Being in college for the first time is a new experience that many young adults look forward to. However, many don’t realize what a lifestyle change it is and not being properly prepared can make or break not only your school life but your personal life as well. The good news is that it isn’t impossible to manage a college life and still maintain a healthy lifestyle. All it takes is a little know-how and practice.

Life for a new college student tends to be more of a challenge if you happen to go to school out of state or aren’t able to commute to and from school from your parents’ house. Living in dorms or on your own off campus requires a lot of changes in your lifestyle. Dormitories tend to take care of everything for the student but because of the close living quarters and the number of student bodies crammed into these living accommodations, sticking to a fairly healthy lifestyle can be difficult. If you find yourself in this situation the best thing to do is stick to a daily routine that works for you.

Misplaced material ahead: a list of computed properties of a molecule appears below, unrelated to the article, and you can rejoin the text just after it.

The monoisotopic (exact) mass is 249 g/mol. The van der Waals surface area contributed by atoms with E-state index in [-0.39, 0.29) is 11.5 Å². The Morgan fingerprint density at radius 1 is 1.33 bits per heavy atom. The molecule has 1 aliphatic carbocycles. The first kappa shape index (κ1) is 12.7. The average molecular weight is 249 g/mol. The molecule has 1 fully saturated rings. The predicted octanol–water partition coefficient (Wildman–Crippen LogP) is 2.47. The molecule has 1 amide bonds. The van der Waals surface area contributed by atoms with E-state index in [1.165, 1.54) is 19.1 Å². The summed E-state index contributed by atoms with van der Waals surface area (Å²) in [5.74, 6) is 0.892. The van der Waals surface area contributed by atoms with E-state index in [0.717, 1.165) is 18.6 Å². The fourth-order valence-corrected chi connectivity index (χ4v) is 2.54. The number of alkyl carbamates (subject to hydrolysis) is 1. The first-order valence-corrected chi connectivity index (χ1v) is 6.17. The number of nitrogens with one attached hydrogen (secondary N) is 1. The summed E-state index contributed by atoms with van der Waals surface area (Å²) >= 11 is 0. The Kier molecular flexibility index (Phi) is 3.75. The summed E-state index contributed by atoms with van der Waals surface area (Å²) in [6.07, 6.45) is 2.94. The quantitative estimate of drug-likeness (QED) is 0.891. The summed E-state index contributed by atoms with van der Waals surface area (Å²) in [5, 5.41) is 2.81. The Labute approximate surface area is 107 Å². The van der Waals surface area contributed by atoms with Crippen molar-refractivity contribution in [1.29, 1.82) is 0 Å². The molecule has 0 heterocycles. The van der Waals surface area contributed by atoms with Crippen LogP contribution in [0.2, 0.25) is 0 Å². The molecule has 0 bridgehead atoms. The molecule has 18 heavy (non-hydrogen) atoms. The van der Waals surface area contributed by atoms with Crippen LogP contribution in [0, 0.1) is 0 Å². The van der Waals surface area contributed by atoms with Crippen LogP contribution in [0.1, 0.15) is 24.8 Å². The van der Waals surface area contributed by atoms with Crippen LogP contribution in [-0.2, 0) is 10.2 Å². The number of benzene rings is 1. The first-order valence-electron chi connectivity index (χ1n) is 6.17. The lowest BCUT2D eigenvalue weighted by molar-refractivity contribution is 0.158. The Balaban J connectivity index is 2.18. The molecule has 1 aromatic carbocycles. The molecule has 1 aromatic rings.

Once you’ve figured out your schedule of classes, breaks, etc. talk to your roommate and make sure you are both clear on when you’ll need quiet time in your room for studying, taking a nap, etc. It helps to communicate with your roommate so that you both can establish guidelines that will allow you to live together without any problems. If your dorm is too busy or noisy, then learn to find places on campus where you can study in peace.